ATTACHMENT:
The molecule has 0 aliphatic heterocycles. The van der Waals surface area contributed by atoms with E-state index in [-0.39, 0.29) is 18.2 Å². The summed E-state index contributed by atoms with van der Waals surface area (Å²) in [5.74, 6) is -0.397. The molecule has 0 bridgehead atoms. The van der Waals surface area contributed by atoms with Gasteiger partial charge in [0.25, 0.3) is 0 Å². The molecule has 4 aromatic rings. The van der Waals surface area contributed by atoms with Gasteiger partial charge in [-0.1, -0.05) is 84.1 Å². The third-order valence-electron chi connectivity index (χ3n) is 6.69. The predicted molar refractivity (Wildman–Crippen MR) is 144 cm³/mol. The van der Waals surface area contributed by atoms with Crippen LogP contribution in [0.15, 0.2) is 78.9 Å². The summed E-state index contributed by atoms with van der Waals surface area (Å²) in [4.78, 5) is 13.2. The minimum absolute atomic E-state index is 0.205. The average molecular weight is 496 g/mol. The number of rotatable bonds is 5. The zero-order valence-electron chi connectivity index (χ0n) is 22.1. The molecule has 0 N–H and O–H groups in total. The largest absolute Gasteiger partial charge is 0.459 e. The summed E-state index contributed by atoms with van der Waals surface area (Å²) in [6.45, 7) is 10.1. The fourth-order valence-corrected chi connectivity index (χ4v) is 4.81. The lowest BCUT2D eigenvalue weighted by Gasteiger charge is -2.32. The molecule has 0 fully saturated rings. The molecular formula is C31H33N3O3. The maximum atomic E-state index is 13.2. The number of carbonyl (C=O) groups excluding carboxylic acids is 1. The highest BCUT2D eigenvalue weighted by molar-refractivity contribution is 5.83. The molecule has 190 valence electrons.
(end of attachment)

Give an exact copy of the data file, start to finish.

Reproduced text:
The molecule has 0 aliphatic heterocycles. The van der Waals surface area contributed by atoms with E-state index in [-0.39, 0.29) is 18.2 Å². The summed E-state index contributed by atoms with van der Waals surface area (Å²) in [5.74, 6) is -0.397. The molecule has 0 bridgehead atoms. The van der Waals surface area contributed by atoms with Gasteiger partial charge in [0.25, 0.3) is 0 Å². The molecule has 4 aromatic rings. The van der Waals surface area contributed by atoms with Gasteiger partial charge in [-0.1, -0.05) is 84.1 Å². The third-order valence-electron chi connectivity index (χ3n) is 6.69. The predicted molar refractivity (Wildman–Crippen MR) is 144 cm³/mol. The van der Waals surface area contributed by atoms with Crippen LogP contribution in [0.15, 0.2) is 78.9 Å². The summed E-state index contributed by atoms with van der Waals surface area (Å²) in [4.78, 5) is 13.2. The minimum absolute atomic E-state index is 0.205. The average molecular weight is 496 g/mol. The number of rotatable bonds is 5. The zero-order valence-electron chi connectivity index (χ0n) is 22.1. The molecule has 0 N–H and O–H groups in total. The largest absolute Gasteiger partial charge is 0.459 e. The summed E-state index contributed by atoms with van der Waals surface area (Å²) in [6.45, 7) is 10.1. The fourth-order valence-corrected chi connectivity index (χ4v) is 4.81. The lowest BCUT2D eigenvalue weighted by Gasteiger charge is -2.32. The molecule has 0 fully saturated rings. The molecular formula is C31H33N3O3. The maximum atomic E-state index is 13.2. The number of carbonyl (C=O) groups excluding carboxylic acids is 1. The highest BCUT2D eigenvalue weighted by molar-refractivity contribution is 5.83. The molecule has 190 valence electrons.